For a list of things your child’s teacher(s) should be made aware of, click here.

3.    Teach your child how his/her brain works differently and the advantages of having a dyslexic brain
A dyslexic brain does not have a defect.  It processes information differently which causes certain challenges and but also renders certain strengths that are less common in non-dyslexic brains.
The route in which information takes from one part of the brain to the other differs in a dyslexic brain.  The main route (or express highway) is blocked and the information has to take a different, bumpier, more scenic route along the back roads.  This causes a delay in time that a dyslexic brain can process information.
ProfessorGarfield.org is a great resource for helping kids with dyslexia understand how their brains work.
The very ways in which their brains are wired differently also means that they excel in particular areas more readily than non -dyslexic people. 
From the book, The Dyslexia Advantage, here are some of those areas:
-advanced three-dimensional spatial reasoning and mechanical ability
-the ability to perceive relationships like analogies, metaphors, paradoxes, similarities, differences, implications, gaps, and imbalances
-the ability to remember important personal experiences and to understand abstract information in terms of specific examples
-the ability to perceive and take advantage of subtle patterns in complex and constantly shifting systems or data sets

4.    Help Your Child Find and Foster a Special Talent or Interest

One of the most important goals is to preserve your child's self-esteem.  It is important for your child to have an area in his/her life that she excels in and is highly enjoyable. Although learning to overcome challenges in the classroom is a major part of their lives, time should be set aside to explore, grow, and refine skills in a talent or hobby.

5.     Be A Relentless Advocate

I am fortunate that my daughter's school has a specially trained Dyslexia teacher that pulls each child out of class each day (during a time there is no new material being presented in the child's classroom) in order to teach them using the Lindamood-Bell program.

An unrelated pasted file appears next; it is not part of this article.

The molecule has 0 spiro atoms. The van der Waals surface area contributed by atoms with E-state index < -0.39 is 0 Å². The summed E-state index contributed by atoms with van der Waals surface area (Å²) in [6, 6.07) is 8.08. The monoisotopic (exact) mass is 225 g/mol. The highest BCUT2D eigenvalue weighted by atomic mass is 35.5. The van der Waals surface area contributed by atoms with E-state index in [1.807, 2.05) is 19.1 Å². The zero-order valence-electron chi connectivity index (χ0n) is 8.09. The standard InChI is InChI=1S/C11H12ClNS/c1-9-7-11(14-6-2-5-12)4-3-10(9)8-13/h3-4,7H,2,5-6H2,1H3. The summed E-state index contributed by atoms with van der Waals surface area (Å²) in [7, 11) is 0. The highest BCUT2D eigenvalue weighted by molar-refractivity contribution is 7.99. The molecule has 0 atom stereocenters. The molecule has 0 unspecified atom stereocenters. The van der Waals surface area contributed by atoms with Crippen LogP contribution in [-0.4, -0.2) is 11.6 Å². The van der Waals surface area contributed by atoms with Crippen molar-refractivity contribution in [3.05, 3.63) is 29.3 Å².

Even if your child's school offers a robust Dyslexia intervention program, educate yourself on the accommodations you should expect the regular classroom teachers to implement.  Many educators, just like the general public, are either misinformed or not informed at all.  The myths about what Dyslexia is are very prevalent.  In fact, I am willing to bet that before your child was diagnosed, you too were only aware of these myths.  I know that was very true for myself!  Education is empowerment-so to be an empowered advocate for your child, first educate yourself!
Another good resource is to familiarize yourself with the Individual with Disabilities Education Act (IDEA)

Helping your child navigate and thrive in this world is a lifelong mission, a mission that will take great amounts of time, energy, and love.  Never give up!  Some days you may feel that you could not possibly be any more overwhelmed.  And guess what?  That is okay.  Take a deep breath and carry on knowing there are many fellow parents that are on the same journey.  I personally recommend getting in touch and joining your local chapter of the International Dyslexia Association.  The resources that are available are phenomenal!

Looking for more resources to help you and your child on this journey?  Read about amazing resources for parents in this post,  5 Top-Notch Information Resources for Dyslexia.

Also, here is a list of the best books, compiled by Dr. Sally Shaywitz of Overcoming Dyslexia, for Dyslexic kids to read.









1 comment:

  1. Commend each accomplishment with a great job or a high five. Each and every one. Try not to depend on report card grades to be the judge of your understudy's advance. Praise his or her perusing a solitary word effectively. Meet your tyke on his/her perusing level and commend the triumphs at that level. On the off chance that your tyke is a start or for all intents and purposes a non-peruser, commend disentangling "at" or utilizing a photo to comprehend an obscure word. On the off chance that your tyke is starting to peruse all the more fluidly, celebrate when they self-remedy a mistake.